Among all registered voters, 6% say that this year is the first election year in which they are voting.
Despite ongoing concerns about the U.S. Postal Service’s ability to deliver ballots in a timely manner this fall, nearly half of those voting by mail or casting an absentee ballot (49%) say they intend to return their ballots by mail or have already returned their ballot by mailing it in.
About three-in-ten (31%) of those voting by absentee or mail-in ballot have returned or plan to return their ballot to a designated drop box, and 13% have returned their ballot to an election official or poll worker or plan to return their ballot this way.
The shares of Trump supporters and Biden supporters who plan to return an absentee or mail-in ballot by mail are nearly identical, though Biden supporters are slightly more likely to say they plan to return their ballot to a drop box than Trump supporters.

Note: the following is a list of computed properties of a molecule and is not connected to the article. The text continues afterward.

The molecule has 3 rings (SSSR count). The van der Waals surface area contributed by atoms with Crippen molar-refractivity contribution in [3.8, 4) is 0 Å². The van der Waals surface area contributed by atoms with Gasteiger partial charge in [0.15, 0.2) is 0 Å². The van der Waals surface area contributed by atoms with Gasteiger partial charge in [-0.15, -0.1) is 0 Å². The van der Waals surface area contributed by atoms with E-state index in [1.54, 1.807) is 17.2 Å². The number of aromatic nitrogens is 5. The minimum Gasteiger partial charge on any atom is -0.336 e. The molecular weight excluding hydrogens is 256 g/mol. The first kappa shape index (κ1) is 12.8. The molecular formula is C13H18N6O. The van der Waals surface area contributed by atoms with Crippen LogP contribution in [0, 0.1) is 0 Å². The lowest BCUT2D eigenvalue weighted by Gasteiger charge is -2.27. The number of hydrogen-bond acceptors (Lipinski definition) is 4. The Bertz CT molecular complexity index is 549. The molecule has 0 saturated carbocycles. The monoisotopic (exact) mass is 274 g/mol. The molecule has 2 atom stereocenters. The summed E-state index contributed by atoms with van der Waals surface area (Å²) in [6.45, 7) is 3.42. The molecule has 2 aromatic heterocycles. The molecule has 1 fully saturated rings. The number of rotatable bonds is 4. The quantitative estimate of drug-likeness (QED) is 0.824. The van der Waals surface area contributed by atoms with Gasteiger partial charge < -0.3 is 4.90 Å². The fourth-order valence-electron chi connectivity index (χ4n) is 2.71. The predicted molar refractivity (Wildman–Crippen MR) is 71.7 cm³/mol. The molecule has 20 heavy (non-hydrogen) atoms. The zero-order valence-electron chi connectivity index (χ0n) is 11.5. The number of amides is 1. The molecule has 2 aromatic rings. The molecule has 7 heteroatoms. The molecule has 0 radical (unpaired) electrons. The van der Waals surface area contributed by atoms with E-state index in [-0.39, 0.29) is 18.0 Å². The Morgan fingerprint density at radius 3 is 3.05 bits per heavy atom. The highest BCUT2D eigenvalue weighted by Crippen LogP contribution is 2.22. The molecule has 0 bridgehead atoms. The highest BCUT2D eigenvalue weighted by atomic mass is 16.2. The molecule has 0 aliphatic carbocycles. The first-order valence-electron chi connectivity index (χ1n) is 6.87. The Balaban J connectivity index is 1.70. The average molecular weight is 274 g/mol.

The methods by which voters have cast their votes or plan to cast their votes vary by age and race and ethnicity in addition to candidate preference.
Voters age 65 and older are more likely than those in other age groups to say they have or will cast their vote by absentee or mail-in ballot, with 47% of those 65 and older saying this. That compares with 41% of younger voters (those ages 18 to 34) and about a third of those ages 35 to 64.
Across all age categories, Biden supporters are more likely than Trump supporters to say they have voted or will vote by absentee or mail-in ballot.
Among Biden supporters, White voters are 9 percentage points more likely than Hispanic voters to say they have voted or will vote by mail or absentee, and 21 points more likely than Black voters to say this.
These differences can be partly explained by the fact that Black voters are more likely to live in states with stricter requirements for voting by mail. However, differences persist even after accounting for the geographic distribution of voters.